Children too can avail of the service. The Climb Programme, for children aged between 5-11, is an art and play therapy programme. ARC also runs regular courses to help parents discuss cancer with children. “We try to take the fear out of cancer so that it can be discussed freely at home and we work closely with medical consultants who come and talk to groups here in ARC,” explains Patricia. “There are so many emotions that come with being diagnosed, we try to help people find the coping skills to process it all.” The hardest part is often walking through the door. Patricia recalls seeing people sitting in their cars, day after day, afraid to step inside and overcome with that bewildering feeling of what to do next once you’ve been diagnosed.
In 2018, ARC had 12,692 visits, a number that has increased by 23pc since 2014. While there are more people surviving cancer than ever before due to early detection and better medical treatment, there are 40,000 new cases of cancer in Ireland each year and by 2020 one in two people living in Ireland will develop cancer in their lifetime. It’s a staggering statistic that suggests the demand for ARC centres will no doubt increase. “We’re celebrating 25 years this year but there are still so many people who don’t know we are here,” says Patricia. “We’re doing our best to change that by working closely with medical professionals in hospitals to get involved in the early stages of a patient’s diagnosis so they can avail of our services early on and get that much-needed psychological therapy. You don’t have to do anything,” she explains, “but knowing that you have somewhere to go, that you’re not alone and that you can come in and have a cup of tea and a chat is sometimes enough.”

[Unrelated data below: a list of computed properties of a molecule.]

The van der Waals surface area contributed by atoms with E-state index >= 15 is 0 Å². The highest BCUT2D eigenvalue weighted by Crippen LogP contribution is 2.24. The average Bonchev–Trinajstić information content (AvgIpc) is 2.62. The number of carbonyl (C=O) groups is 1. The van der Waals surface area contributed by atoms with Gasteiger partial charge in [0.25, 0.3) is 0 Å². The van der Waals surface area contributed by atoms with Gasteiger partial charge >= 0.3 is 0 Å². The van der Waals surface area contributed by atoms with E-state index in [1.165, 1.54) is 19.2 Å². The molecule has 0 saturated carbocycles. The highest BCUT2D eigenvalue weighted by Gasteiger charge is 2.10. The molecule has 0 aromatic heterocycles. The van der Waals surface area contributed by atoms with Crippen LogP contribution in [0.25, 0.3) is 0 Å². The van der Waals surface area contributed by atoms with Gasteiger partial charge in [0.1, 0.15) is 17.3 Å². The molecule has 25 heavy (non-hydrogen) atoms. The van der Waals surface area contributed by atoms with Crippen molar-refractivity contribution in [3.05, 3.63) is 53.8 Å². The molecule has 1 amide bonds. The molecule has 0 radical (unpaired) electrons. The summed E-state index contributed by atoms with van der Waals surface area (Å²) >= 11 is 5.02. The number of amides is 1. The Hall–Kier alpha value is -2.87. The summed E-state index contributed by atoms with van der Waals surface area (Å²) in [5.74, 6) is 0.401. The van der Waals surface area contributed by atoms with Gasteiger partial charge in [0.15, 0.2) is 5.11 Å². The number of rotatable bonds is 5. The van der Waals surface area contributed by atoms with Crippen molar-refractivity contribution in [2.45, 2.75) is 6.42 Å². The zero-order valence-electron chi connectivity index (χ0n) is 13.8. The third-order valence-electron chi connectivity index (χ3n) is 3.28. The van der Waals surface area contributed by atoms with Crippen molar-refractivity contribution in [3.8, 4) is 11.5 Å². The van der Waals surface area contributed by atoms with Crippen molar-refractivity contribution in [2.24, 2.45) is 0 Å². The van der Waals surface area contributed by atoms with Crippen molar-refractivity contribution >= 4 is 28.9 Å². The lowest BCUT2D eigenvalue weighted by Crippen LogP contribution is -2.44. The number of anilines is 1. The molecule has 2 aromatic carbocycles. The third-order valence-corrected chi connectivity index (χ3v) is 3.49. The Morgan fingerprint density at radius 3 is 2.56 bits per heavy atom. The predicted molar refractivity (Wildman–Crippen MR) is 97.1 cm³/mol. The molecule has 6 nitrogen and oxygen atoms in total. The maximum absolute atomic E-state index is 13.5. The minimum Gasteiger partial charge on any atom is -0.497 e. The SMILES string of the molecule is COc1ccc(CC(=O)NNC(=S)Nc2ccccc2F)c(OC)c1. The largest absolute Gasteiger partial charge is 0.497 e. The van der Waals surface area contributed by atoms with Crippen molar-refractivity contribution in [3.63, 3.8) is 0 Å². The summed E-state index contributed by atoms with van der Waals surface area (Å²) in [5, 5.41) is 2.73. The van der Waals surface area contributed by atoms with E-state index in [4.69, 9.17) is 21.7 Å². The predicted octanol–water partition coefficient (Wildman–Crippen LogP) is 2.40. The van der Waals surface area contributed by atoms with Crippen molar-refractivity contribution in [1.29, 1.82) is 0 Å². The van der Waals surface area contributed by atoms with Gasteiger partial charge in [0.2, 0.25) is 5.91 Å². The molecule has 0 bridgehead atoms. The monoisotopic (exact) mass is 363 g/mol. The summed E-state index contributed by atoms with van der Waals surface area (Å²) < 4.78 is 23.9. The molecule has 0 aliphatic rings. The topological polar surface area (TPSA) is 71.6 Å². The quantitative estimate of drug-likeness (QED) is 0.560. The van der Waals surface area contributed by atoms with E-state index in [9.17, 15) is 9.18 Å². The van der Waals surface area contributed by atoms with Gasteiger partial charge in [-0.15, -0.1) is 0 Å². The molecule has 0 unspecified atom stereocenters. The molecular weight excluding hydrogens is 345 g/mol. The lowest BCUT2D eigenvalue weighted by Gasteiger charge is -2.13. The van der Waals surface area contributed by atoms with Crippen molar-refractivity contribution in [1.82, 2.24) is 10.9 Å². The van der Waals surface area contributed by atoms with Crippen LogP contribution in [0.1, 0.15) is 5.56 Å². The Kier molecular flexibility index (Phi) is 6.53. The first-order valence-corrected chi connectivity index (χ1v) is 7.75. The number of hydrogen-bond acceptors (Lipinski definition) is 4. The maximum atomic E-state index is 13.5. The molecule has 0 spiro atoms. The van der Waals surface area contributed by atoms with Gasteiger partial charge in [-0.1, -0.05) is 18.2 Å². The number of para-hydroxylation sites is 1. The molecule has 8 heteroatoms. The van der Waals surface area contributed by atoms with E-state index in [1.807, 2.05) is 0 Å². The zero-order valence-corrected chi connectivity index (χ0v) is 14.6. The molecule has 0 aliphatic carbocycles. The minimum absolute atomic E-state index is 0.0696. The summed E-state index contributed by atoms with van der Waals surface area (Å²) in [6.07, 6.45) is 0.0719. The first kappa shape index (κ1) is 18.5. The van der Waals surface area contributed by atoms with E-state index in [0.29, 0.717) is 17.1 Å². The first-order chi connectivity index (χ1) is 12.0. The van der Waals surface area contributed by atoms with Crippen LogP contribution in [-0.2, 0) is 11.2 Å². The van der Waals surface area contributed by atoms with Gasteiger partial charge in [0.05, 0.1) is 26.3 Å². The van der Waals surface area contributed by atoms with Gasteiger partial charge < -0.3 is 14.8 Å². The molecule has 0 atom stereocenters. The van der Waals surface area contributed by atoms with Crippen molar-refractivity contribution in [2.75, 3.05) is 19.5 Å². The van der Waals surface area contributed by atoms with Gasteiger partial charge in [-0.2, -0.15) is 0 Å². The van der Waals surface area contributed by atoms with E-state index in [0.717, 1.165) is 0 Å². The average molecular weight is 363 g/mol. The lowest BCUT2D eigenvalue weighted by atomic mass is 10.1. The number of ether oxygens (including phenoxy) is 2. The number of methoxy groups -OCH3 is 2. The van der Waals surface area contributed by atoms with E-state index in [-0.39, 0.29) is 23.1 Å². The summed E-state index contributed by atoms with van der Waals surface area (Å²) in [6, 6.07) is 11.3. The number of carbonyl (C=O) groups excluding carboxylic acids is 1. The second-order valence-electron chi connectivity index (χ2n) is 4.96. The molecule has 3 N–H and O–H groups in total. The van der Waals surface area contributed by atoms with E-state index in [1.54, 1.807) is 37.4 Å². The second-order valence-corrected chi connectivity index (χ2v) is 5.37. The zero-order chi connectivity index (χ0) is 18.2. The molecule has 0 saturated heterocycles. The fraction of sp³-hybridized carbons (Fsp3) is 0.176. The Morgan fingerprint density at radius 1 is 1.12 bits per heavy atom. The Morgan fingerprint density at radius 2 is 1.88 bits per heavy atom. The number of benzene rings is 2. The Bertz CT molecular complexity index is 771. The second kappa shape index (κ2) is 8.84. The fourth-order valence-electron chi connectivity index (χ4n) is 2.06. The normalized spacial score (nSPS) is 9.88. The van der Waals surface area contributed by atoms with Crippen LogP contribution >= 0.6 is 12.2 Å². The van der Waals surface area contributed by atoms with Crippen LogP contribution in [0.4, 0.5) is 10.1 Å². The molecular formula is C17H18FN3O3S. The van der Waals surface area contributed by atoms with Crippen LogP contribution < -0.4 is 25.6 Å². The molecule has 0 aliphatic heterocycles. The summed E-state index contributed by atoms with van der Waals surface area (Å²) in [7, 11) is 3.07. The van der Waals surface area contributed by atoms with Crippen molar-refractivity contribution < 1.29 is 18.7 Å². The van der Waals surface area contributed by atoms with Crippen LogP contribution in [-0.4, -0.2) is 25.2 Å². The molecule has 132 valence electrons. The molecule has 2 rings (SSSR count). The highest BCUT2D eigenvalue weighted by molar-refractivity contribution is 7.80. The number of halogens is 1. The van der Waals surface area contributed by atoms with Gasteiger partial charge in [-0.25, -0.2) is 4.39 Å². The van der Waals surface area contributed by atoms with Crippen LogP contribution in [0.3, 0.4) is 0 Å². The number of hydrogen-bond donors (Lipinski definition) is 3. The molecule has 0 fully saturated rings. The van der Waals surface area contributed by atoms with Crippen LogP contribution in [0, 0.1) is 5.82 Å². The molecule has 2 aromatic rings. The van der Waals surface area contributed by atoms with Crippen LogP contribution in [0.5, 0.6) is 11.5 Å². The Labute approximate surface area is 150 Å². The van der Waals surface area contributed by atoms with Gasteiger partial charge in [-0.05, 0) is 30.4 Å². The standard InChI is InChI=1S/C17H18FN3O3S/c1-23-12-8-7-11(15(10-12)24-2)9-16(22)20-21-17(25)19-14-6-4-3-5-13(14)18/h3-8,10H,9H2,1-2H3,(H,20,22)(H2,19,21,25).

Life doesn’t go back to normal after having cancer; it’s a journey of readjustment where people have to find a ‘new normal’. Living well in that new unfamiliar territory requires survival skills, adaptability and resilience and a lot of support. For 38-year-old Pamela McLoughlin, that ‘new normal’ has been made easier through ARC.
“I don’t think I’d be in the space I’m in if it wasn’t for ARC,” admits Pamela, a dental nurse from Ballyfermot in Dublin who is currently undergoing the final stage of her treatment for breast cancer. “Oncology is there to treat your illness but not your head. What I’ve been through in the past year is really only hitting me now and there isn’t much in the mainstream system to prepare you for how mentally drained you feel.” Pamela cites her weekly mindfulness and yoga therapy sessions and the continued emotional support from ARC as instrumental in her recovery. “I’m used to running marathons and, mentally, marathons aren’t easy but this has been the hardest ‘mental marathon’ I’ve ever run. You can talk freely in there about how you really feel, things you might not want to share with family or friends in fear of worrying them, and nobody is ever too busy for you, there’s always someone there to help. I think I’m a much better version of myself now and ARC has facilitated that. I’ve a chance to grab life with both hands now and give something back.”